Lalla Essaydi is an artist who grew up in Morocco. Her work is about the confluence of arabic calligraphy, culturally and historically done by men usually in the transcription of the Qu’ran, and of henna painting traditionally done by women to celebrate marriage and other sacred days within a female context. As both an installation artist, painter, and photographer, Essaydi has mined the rich intersection and tension between male and female, the profane and the sacred, silence and text, east and west. The spaces in these photographs are completely and utterly covered in arabic script, from the walls to the clothes the subjects wear to the surface of their bodies. The script itself is taken from Essaydi’s journals. In one image the words read, “I am writing. I am writing on me, I am writing on her. The story began to be written the moment the present began. I am asking, how can I be simultaneously inside and out?” Every inch of the space is covered, vitalizing yet homogenizing and culturally stamping the space. In her latest photographs, the script has become more obscured, its size changing and fluid size, more loosely rendered, and layered, more difficult to decipher and distinguish.
In her artist’s statement Essaydi states, “The traditions of Islam exist within spatial boundaries. The presence of men defines public space, the streets, the meeting places. Women are confined to private spaces, the architecture of the homes. In these photographs, I am constraining women within space, confining them to their ‘proper’ place, a place bounded by walls and controlled by men. Their confinement is a decorative one…The house in the photographs is a large, unoccupied house belonging to my extended family. When a young woman disobeyed, stepped outside the permissible space, she was sent to this house. Accompanied by servants, but spoken to by no one, she would spend a month alone. In this silence, women can only be confined visions of femininity. In photographing women inscribed with henna, I emphasize their decorative role, but subvert the silence of confinement. These women ‘speak’ visually to the house and to each other…the calligraphic writing, a sacred Islamic art form, inaccessible to women, constitutes an act of rebellion. Applying such writing in henna, a form of adornment considered ‘women’s work,’ further underscores the subversiveness of the act. In this way, the calligraphy in the images is one of a number of visual signs that carry a double meaning…There is the very different space I inhabit in the West, a space of independence and mobility…When I look at these spaces now, I see two cultures that have shaped me and that are distorted when looked at through the ‘Orientalist’ lens of the West. Thus the text in these images is partly autobiographical. In it, I speak of my thoughts and experiences directly, both as a woman caught somewhere between past and present, as well as between ‘East’ and ‘West,’ and also as an artist, exploring the language in which to ‘speak’ from this uncertain space.”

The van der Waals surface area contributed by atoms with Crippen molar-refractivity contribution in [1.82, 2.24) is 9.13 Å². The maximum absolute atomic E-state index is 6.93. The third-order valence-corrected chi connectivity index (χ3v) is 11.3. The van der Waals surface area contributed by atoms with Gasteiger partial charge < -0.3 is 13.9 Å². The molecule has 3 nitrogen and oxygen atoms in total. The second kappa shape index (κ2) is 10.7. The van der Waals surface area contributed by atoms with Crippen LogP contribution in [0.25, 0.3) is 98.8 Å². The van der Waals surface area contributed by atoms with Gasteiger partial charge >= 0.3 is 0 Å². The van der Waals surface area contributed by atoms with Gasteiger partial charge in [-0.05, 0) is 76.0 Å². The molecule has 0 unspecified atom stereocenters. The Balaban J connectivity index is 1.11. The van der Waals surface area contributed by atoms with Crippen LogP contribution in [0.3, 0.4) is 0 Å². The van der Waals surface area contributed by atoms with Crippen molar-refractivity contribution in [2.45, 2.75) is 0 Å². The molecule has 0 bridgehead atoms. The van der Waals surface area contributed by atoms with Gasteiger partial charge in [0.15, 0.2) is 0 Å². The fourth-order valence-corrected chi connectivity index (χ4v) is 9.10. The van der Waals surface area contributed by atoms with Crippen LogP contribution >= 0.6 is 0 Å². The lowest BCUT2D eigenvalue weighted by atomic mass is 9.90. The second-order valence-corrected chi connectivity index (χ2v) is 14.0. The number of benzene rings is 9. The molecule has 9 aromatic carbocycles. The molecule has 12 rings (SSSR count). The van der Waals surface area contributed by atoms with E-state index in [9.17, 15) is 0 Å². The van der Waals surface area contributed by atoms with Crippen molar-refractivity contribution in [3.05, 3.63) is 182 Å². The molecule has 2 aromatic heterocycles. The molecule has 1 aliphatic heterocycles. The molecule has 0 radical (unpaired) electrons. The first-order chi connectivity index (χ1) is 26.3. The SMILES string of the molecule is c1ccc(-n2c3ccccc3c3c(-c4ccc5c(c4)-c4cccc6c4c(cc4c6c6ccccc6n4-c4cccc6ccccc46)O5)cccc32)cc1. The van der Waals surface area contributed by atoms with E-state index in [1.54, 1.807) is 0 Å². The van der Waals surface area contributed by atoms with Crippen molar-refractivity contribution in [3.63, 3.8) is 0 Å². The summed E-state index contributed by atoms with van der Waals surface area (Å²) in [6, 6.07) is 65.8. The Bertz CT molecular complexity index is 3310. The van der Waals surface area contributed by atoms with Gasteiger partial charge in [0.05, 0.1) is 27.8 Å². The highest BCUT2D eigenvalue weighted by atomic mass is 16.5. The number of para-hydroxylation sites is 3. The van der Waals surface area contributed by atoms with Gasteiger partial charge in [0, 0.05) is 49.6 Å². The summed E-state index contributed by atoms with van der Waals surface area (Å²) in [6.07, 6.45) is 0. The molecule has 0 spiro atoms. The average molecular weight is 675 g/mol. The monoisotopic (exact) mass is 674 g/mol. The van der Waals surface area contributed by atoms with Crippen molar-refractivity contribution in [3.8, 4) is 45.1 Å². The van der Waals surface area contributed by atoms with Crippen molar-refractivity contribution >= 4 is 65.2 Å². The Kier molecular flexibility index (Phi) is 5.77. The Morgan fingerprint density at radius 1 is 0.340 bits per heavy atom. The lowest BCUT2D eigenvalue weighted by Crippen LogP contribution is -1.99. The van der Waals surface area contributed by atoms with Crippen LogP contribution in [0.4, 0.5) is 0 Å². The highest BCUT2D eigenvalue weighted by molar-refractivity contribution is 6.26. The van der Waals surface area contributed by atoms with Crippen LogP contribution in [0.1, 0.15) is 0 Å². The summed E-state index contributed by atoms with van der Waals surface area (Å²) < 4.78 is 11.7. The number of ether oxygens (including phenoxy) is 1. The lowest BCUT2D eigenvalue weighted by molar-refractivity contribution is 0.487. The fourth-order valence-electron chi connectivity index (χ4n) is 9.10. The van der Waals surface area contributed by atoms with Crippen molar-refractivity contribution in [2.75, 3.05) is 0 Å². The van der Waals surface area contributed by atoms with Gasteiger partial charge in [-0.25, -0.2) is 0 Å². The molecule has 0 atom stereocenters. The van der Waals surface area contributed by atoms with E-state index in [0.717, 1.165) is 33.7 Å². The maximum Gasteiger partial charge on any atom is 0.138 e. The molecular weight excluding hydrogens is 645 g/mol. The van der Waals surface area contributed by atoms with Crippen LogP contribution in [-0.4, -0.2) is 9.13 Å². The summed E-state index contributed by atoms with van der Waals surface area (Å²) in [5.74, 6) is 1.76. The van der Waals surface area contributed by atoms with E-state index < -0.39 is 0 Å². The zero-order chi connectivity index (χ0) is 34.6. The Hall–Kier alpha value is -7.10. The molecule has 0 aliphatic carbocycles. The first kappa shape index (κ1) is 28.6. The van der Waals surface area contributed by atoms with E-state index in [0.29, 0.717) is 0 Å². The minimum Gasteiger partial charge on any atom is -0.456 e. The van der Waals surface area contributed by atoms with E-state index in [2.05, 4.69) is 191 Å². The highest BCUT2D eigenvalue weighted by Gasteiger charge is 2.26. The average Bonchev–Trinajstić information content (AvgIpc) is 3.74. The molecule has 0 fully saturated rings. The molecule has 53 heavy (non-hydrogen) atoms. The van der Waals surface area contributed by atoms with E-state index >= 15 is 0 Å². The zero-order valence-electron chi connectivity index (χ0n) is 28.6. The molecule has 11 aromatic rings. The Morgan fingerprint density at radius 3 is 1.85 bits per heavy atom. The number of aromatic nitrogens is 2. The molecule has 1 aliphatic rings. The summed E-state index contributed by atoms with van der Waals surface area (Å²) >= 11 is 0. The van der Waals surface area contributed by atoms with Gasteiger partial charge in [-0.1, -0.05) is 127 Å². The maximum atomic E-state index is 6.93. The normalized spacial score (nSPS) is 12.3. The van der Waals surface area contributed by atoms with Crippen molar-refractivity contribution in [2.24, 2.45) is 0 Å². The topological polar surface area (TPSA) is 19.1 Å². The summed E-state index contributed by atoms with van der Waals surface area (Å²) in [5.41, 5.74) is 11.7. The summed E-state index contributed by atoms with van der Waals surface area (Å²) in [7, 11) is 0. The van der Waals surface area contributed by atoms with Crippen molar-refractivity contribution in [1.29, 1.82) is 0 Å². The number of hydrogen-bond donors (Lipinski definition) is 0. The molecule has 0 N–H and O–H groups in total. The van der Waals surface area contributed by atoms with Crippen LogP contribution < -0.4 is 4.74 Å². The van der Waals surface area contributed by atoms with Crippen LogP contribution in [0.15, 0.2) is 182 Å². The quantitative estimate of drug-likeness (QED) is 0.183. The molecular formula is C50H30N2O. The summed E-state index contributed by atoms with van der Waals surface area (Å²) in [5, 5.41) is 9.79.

In her Les Femmes du Maroc series, Essaydi has based her photos on icons of western art that have created images of arabic women as erotic and languid objects aware of being gazed on by men and the colonial powers they represent.
Though still confined, real women inhabit this evocative space, no longer over-erotocized and sexualized. The women here are engaged in relationship with the text as their voice and protest against the silence of isolation and the strict calculus of gender.
Here is a pdf of her exhibition at the DeCordova Museum early this year.